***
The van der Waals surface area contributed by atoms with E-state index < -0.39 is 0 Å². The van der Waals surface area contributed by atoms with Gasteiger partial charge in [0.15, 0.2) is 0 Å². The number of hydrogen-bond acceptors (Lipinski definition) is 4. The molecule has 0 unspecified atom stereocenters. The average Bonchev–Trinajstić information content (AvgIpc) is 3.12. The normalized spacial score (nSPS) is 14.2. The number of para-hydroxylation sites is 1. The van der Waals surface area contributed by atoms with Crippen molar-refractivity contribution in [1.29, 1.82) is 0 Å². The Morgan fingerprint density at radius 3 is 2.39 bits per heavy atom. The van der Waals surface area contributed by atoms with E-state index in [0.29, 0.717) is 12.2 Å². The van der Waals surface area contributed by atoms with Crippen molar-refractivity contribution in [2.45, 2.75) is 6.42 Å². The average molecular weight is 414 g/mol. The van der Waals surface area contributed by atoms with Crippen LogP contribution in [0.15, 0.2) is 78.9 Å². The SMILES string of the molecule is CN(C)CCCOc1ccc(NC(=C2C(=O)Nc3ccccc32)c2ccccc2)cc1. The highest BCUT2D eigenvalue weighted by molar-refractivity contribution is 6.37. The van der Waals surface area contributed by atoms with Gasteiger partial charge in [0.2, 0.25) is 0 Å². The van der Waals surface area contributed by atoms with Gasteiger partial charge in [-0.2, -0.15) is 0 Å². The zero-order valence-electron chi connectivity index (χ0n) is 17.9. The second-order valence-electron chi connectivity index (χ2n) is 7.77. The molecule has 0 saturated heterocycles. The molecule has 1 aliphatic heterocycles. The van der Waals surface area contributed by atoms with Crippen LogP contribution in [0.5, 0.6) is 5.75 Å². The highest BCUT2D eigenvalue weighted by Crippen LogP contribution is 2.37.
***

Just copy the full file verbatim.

The van der Waals surface area contributed by atoms with E-state index < -0.39 is 0 Å². The van der Waals surface area contributed by atoms with Gasteiger partial charge in [0.15, 0.2) is 0 Å². The number of hydrogen-bond acceptors (Lipinski definition) is 4. The molecule has 0 unspecified atom stereocenters. The average Bonchev–Trinajstić information content (AvgIpc) is 3.12. The normalized spacial score (nSPS) is 14.2. The number of para-hydroxylation sites is 1. The van der Waals surface area contributed by atoms with Crippen molar-refractivity contribution in [1.29, 1.82) is 0 Å². The Morgan fingerprint density at radius 3 is 2.39 bits per heavy atom. The van der Waals surface area contributed by atoms with E-state index in [0.29, 0.717) is 12.2 Å². The van der Waals surface area contributed by atoms with Crippen molar-refractivity contribution in [2.45, 2.75) is 6.42 Å². The average molecular weight is 414 g/mol. The van der Waals surface area contributed by atoms with Crippen LogP contribution in [0.15, 0.2) is 78.9 Å². The SMILES string of the molecule is CN(C)CCCOc1ccc(NC(=C2C(=O)Nc3ccccc32)c2ccccc2)cc1. The highest BCUT2D eigenvalue weighted by molar-refractivity contribution is 6.37. The van der Waals surface area contributed by atoms with Gasteiger partial charge in [0.2, 0.25) is 0 Å². The van der Waals surface area contributed by atoms with Gasteiger partial charge in [-0.2, -0.15) is 0 Å². The zero-order valence-electron chi connectivity index (χ0n) is 17.9. The second-order valence-electron chi connectivity index (χ2n) is 7.77. The molecule has 0 saturated heterocycles. The molecule has 1 aliphatic heterocycles. The van der Waals surface area contributed by atoms with Crippen LogP contribution in [0.5, 0.6) is 5.75 Å². The highest BCUT2D eigenvalue weighted by Crippen LogP contribution is 2.37.